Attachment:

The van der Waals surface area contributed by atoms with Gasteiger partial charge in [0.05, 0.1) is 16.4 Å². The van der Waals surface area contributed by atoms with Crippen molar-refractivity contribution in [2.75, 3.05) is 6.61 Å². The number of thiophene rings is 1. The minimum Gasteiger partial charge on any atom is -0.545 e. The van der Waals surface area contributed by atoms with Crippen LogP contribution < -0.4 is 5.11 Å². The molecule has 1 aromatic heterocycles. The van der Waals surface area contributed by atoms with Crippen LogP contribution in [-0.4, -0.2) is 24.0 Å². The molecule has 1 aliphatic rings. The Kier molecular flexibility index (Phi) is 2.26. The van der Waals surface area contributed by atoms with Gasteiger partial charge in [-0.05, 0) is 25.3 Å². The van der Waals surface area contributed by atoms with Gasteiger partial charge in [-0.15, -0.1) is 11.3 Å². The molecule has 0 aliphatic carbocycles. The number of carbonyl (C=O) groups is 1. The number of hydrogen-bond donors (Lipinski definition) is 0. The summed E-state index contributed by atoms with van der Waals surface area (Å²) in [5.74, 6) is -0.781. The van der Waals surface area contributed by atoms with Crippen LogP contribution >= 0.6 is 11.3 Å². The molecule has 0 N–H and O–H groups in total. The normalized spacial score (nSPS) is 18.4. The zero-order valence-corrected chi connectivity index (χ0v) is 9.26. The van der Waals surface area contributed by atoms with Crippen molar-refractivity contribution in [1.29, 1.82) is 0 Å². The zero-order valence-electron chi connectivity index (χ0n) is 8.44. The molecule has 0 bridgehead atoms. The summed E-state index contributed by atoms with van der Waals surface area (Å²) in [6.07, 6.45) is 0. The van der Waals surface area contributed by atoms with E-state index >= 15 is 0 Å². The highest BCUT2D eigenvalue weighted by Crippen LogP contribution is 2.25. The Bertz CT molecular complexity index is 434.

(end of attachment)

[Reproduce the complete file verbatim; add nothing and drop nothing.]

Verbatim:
The van der Waals surface area contributed by atoms with Gasteiger partial charge in [0.05, 0.1) is 16.4 Å². The van der Waals surface area contributed by atoms with Crippen molar-refractivity contribution in [2.75, 3.05) is 6.61 Å². The number of thiophene rings is 1. The minimum Gasteiger partial charge on any atom is -0.545 e. The van der Waals surface area contributed by atoms with Crippen LogP contribution < -0.4 is 5.11 Å². The molecule has 1 aromatic heterocycles. The van der Waals surface area contributed by atoms with Crippen LogP contribution in [-0.4, -0.2) is 24.0 Å². The molecule has 1 aliphatic rings. The Kier molecular flexibility index (Phi) is 2.26. The van der Waals surface area contributed by atoms with Gasteiger partial charge in [-0.05, 0) is 25.3 Å². The van der Waals surface area contributed by atoms with Gasteiger partial charge in [-0.15, -0.1) is 11.3 Å². The molecule has 0 aliphatic carbocycles. The number of carbonyl (C=O) groups is 1. The number of hydrogen-bond donors (Lipinski definition) is 0. The summed E-state index contributed by atoms with van der Waals surface area (Å²) in [5.74, 6) is -0.781. The van der Waals surface area contributed by atoms with Crippen LogP contribution >= 0.6 is 11.3 Å². The molecule has 0 N–H and O–H groups in total. The normalized spacial score (nSPS) is 18.4. The zero-order valence-corrected chi connectivity index (χ0v) is 9.26. The van der Waals surface area contributed by atoms with Crippen molar-refractivity contribution in [1.29, 1.82) is 0 Å². The zero-order valence-electron chi connectivity index (χ0n) is 8.44. The molecule has 0 bridgehead atoms. The summed E-state index contributed by atoms with van der Waals surface area (Å²) in [6.07, 6.45) is 0. The van der Waals surface area contributed by atoms with E-state index >= 15 is 0 Å². The highest BCUT2D eigenvalue weighted by Crippen LogP contribution is 2.25. The Bertz CT molecular complexity index is 434.